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It takes a certain lifestyle to be as fit as a fiddle at 79


Passionate about correctness of language and fluent in English, French, Italian, Spanish, Latin and can get by in Swahili, I had the privilege in early September to have a chat with Mr. Martyn Drakard, the University Editor. I must say, I expected a man with a cane, but to my surprise, 79-year-old, Martyn Drakard, is as fit as a fiddle.

Born and brought up in England, Drakard attended the village primary school and local grammar school up to and including A levels and then to the University of Birmingham where he studied French, Italian and Spanish. After graduation he secured his first post teaching English in an Italian Liceo (high school) in Naples for a year. While teaching, he met a person from Opus Dei who spoke of a new college that had opened in Kenya. As he was not interested in returning to England, he moved to Rome for another year where he taught English in the British Institute. In 1965, he moved to Kenya.

At that time, there was only Strathmore College form five and six. “I taught French and English at the college as well as doing administrative work,” he said. “Later on, the Principal then, Charles Sotz, asked if I would like to move to the School of Accountancy and begin a library and I agreed.” He adds.

Back then, the library was where the finance office is currently. However, his work as a librarian was short lived. In 1997 he moved to male mentoring and with the encouragement of the Strathmore University Vice Chancellor, Prof. John Odhiambo, together they began the Community Outreach Programme (COP). “I loved it. I really met some exciting people. Sadly, I also came to learn how many people live in deplorable conditions in our country.”

We started COP from scratch. I would go out and contact community groups in Mukuru, Kibra and Korogocho. We began with giving motivational talks and whenever a sponsor was available, we linked young people to study courses at Strathmore University. This outreach journey for me also gave rise to articles as I would meet very interesting groups of people in the informal settlements. I became a regular contributor for the Sunday Standard.

Is there an abundance of life after retirement?

Indeed, Anne there is. I retired at 55 and proceeded to Uganda where I began writing articles for the local newspapers. I also worked for a time with a publishing house doing editorial work and was a regular contributor to MecatorNet. an online news magazine based in Sydney, Australia. I also travelled to the North of Uganda just after the Lord’s Resistance Army war had ended. I travelled there for stories for there were very few journalists or reporters recording these stories. There had been a 20-year war where many children had been abducted by the rebel army and the population was traumatized. I worked in Uganda until I turned 71.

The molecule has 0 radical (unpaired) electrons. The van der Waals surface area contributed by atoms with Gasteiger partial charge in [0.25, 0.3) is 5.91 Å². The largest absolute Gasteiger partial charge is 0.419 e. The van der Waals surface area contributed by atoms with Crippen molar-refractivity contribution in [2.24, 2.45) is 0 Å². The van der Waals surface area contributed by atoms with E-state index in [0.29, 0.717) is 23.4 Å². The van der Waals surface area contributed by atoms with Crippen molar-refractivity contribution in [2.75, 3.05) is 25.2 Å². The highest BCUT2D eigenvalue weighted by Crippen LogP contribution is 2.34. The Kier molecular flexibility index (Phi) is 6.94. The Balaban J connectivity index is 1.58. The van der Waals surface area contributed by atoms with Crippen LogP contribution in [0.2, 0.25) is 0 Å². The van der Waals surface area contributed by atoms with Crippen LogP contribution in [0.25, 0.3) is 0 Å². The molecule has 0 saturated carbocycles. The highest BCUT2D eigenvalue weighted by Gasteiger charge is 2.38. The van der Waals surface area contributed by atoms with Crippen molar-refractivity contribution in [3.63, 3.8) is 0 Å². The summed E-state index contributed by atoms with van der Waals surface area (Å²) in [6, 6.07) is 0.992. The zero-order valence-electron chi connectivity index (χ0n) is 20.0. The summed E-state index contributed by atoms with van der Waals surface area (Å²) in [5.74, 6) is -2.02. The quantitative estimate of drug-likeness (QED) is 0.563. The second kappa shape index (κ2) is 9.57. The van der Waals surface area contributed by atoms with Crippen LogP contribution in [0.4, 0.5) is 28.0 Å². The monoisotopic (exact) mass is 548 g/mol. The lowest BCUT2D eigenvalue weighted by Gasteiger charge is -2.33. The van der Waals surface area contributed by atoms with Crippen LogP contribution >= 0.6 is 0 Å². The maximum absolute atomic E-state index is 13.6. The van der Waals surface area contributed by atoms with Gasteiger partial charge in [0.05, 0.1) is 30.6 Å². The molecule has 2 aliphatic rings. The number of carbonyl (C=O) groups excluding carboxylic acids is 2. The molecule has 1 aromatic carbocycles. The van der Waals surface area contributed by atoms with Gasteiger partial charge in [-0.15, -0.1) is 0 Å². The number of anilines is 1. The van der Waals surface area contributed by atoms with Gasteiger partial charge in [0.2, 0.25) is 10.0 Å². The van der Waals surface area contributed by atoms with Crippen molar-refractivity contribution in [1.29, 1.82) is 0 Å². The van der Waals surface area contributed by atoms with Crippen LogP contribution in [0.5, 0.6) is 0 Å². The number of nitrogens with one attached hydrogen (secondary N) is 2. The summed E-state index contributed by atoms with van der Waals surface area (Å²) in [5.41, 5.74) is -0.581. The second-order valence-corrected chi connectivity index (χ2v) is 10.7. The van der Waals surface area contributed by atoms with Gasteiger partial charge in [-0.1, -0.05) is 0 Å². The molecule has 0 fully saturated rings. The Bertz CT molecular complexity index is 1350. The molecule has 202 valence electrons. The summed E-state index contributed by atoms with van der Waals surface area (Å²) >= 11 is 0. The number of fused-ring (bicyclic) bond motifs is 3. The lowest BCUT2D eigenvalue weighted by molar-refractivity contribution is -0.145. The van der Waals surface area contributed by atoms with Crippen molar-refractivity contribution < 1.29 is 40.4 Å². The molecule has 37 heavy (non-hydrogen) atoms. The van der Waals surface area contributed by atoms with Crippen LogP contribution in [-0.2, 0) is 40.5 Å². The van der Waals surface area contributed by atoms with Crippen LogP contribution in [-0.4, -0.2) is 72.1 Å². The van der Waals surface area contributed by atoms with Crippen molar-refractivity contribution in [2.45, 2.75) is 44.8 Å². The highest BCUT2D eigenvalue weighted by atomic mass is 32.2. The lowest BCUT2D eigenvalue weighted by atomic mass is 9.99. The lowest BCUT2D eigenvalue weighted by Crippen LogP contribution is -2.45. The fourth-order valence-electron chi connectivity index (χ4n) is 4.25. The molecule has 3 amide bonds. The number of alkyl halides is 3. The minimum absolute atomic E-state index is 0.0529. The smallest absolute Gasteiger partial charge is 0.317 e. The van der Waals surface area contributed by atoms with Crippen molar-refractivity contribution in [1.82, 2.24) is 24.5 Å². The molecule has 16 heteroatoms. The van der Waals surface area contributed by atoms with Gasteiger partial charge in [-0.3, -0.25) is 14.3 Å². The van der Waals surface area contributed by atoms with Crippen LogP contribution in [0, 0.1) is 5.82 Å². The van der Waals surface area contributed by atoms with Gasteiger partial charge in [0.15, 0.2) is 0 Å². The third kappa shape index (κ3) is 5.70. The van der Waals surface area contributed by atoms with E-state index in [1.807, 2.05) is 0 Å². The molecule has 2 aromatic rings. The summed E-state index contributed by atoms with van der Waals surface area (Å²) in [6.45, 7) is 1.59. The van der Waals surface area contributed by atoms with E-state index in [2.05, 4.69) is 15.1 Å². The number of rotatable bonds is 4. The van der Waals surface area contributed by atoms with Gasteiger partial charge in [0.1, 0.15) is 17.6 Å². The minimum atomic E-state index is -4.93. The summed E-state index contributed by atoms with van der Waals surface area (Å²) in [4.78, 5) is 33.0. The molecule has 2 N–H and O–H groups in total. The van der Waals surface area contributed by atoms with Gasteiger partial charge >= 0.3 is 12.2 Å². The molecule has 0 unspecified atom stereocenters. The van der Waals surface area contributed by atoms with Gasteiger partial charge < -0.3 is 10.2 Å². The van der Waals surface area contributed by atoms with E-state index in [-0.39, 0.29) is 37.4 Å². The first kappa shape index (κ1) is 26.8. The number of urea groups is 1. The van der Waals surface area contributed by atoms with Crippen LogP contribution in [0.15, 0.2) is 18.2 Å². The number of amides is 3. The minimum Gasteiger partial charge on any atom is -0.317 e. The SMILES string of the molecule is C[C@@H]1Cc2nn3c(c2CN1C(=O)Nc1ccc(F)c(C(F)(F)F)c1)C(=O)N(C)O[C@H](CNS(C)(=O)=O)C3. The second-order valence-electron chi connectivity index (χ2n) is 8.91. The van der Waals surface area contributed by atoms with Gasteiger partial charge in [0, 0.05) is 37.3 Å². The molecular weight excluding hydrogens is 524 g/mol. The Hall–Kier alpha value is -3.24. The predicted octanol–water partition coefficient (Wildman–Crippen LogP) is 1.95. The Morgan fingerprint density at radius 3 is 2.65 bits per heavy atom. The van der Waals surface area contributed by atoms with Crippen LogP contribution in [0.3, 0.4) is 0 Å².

While in Uganda, I got to learn that the people in Uganda are different from Kenyans. Kenyans are more extroverted, and Ugandans tend to give more importance to formality. Ugandans tend to find us Kenyans aggressive and a bit rough in our manners. They admire the Kenyan entrepreneurial spirit and dynamism and our approach to life, but they think it is a pity that we Kenyans are a bit rough the way we do our things and deal with others.

Other than writing?

I also enjoy reading. I am currently in between books. The last book I read was on Civilization, a biography on Sir Kenneth Clarke, an English art historian and expert who died in 1983. I read depending on my moods. We have a good library where I live. Occasionally I read a book online, but I prefer paper back. Reading online is complicated as it hurts the eyes, and one must sit in a certain position.

I also love movies. I prefer European to American movies. European movies pose a human problem. I find them much more realistic. One of my favorite movies is the Untouchables. It is a French comedy. It is about a wealthy businessman in Paris who is paraplegic. He needs special care, and he dismisses many who are unable to care for him. After countless interviews he can only find one man, a Senegalese emigrant who unknown to him is also involved in the underworld with drugs in the ghettoes of Paris. The two establish a wonderful relationship. It is a very warm movie full of things you do not expect. The two from different worlds become friends.